Barbara Ann guided me to this Bog Copper butterfly and a fresh Ringlet butterfly. Rose and Jerry to a bunch of new ones, including the Creole Pearly-Eye, Southern Pearly-Eye and Silvery Checkerspot. Nancy and John to a whole slew of butterflies, the Little Metalmark, Eastern Pygmy Blue, Saltmarsh Skipper, Great Southern White in Georgia and Texas’ Red Rim, Erato Heliconian, Mexican Bluewing, Malachite and at least 18 more lifers. Mike led me to Zebra Heliconians and my first brawl with fire ants. Virginia’s Briar Patch Habitat the fabled Southern version of Viceroy butterflies and Giant Giant Swallowtails. Angela kept the ball rolling with Northern Metalmark butterflies and Edward’s Hairstreaks. Phil straight to that long awaited Gemmed Satyr and Juniper Hairstreak.

These unsung heroes gave us much to cheer. Thank G-d for them, for the big ‘names’ in butterfly conservation and butterfly search remain woefully silent, even these 23 years, plus or minus.

I am thinking in this edgy way, for with 2019 almost upon us, I am frequently daydreaming (again) of butterflies I’d so like to find and greet. I’m working on Mitchell’s Satyrs in Alabama. I’m now booked to return (Yay!!!) to the Lower Rio Grande Valley to explore the National Butterfly Center again (Double Yay!!!), awaiting Angela’s next shout-out for Ohio or the Bruce Peninsula or . . . Friends here in Georgia continue to ask, ‘Have you been to . . . ?’ Washington State happily offers a new friend, who’s familiar with all those northwestern USA butterflies, none of whom I’ve had the pleasure to meet.

Ask me how much I want to see the Very Very rare continental USA ones? Hermes Copper? Mariposa Copper? King’s Hairstreak? Any of the Alpines? Zilpa Longtail? The Giant Skippers?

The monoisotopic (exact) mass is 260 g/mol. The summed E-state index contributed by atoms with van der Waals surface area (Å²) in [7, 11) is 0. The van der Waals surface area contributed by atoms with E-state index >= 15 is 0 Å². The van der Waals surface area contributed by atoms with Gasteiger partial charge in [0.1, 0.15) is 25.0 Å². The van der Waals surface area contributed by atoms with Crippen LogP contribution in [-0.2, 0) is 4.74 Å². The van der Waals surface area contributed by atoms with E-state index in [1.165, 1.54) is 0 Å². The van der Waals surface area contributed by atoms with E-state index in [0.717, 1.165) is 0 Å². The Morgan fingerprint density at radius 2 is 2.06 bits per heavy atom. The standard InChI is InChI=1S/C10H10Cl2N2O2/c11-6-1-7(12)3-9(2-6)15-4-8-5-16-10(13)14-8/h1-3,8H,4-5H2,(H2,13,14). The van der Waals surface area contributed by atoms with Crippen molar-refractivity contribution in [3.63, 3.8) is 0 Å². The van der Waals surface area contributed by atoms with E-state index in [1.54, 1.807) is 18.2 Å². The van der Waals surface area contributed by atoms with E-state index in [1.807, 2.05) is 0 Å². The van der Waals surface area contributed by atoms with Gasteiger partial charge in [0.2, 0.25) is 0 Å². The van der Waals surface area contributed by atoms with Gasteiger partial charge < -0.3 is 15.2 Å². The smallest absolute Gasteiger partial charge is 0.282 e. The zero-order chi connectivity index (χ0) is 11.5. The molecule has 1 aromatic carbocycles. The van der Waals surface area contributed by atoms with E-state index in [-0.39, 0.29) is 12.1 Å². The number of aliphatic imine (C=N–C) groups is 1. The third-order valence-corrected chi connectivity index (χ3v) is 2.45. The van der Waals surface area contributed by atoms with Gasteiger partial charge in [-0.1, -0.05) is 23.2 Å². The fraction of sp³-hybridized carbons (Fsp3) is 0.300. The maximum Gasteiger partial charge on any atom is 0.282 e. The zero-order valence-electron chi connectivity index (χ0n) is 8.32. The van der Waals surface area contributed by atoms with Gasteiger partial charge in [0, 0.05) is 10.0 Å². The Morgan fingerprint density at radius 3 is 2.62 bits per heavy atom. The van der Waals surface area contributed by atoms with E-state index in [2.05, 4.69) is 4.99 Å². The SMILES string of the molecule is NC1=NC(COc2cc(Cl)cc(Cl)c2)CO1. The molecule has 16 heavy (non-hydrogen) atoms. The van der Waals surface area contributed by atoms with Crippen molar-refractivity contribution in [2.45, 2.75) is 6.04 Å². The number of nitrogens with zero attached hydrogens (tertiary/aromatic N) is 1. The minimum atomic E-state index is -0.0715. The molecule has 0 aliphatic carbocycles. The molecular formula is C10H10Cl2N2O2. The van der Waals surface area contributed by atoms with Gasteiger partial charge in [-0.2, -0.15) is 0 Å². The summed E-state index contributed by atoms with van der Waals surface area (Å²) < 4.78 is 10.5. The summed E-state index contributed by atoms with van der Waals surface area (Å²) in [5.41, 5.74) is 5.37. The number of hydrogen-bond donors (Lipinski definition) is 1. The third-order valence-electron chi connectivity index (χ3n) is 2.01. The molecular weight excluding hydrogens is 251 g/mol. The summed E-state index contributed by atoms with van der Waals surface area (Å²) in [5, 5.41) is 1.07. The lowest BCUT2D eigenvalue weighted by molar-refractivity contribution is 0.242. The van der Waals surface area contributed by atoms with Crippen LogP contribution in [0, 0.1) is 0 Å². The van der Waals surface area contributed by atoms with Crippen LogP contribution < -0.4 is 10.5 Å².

Always dreaming . . .

Jeff

Sweet HolyLand Copper

Lycaena Phlaes Butterfly photographed by Jeff Zablow at Neve Ativ, Israel

Almost 4 hours on that wonderful meadow in the full Israeli sun. It was me and lots of blues and copper butterflies, within sight of Mt. Hermon, just at the perimeter of the little village of Neve Ativ. We’re on the slope of the mighty mountain. Many battles were fought here, and now peace reigns, and there are so many Lycaenidae butterflies at hand, that I am careful picking and choosing which to expend film for.

This tiny copper butterfly, Lycaena phlaeas timeus charmed me, and I returned the favor, shooting away, and scoring this sweet capture. Among the bounty I shot that day, reward for sure for driving up the steep, narrow, winding road to get to Neve Aviv. I remember thinking, what would happen if I round the next sharp curve, and suddenly an 18-wheeler is coming the other way! Yes Ma’am that’s exactly what happened next. Don’t like such, and there I was, thankfully on the inside lane, nearly scraping the mountain outcrop to my right!!

The only thing missing that morning, or the other mornings, was Y-O-U.

Jeff